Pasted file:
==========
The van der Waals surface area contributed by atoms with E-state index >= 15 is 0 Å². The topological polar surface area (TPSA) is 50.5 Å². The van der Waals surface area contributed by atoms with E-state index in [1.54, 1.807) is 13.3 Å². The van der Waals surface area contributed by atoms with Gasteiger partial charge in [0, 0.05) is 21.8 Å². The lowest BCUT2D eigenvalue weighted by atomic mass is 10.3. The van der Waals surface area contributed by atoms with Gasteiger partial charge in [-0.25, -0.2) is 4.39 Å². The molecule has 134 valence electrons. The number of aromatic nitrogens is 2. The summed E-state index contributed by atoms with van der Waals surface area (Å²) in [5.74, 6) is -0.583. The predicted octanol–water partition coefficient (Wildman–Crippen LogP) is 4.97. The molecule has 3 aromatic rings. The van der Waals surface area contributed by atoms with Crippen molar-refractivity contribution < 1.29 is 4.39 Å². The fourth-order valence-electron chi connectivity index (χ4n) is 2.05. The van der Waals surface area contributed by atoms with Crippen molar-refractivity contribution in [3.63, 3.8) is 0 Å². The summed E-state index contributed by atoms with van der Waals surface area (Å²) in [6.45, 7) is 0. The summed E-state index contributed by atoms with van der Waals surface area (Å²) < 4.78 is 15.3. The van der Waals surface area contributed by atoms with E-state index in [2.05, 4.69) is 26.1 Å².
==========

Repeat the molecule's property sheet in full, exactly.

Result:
The van der Waals surface area contributed by atoms with E-state index >= 15 is 0 Å². The topological polar surface area (TPSA) is 50.5 Å². The van der Waals surface area contributed by atoms with E-state index in [1.54, 1.807) is 13.3 Å². The van der Waals surface area contributed by atoms with Gasteiger partial charge in [0, 0.05) is 21.8 Å². The lowest BCUT2D eigenvalue weighted by atomic mass is 10.3. The van der Waals surface area contributed by atoms with Gasteiger partial charge in [-0.25, -0.2) is 4.39 Å². The molecule has 134 valence electrons. The number of aromatic nitrogens is 2. The summed E-state index contributed by atoms with van der Waals surface area (Å²) in [5.74, 6) is -0.583. The predicted octanol–water partition coefficient (Wildman–Crippen LogP) is 4.97. The molecule has 3 aromatic rings. The van der Waals surface area contributed by atoms with Crippen molar-refractivity contribution < 1.29 is 4.39 Å². The fourth-order valence-electron chi connectivity index (χ4n) is 2.05. The van der Waals surface area contributed by atoms with Crippen molar-refractivity contribution in [3.63, 3.8) is 0 Å². The summed E-state index contributed by atoms with van der Waals surface area (Å²) in [6.45, 7) is 0. The summed E-state index contributed by atoms with van der Waals surface area (Å²) < 4.78 is 15.3. The van der Waals surface area contributed by atoms with E-state index in [2.05, 4.69) is 26.1 Å².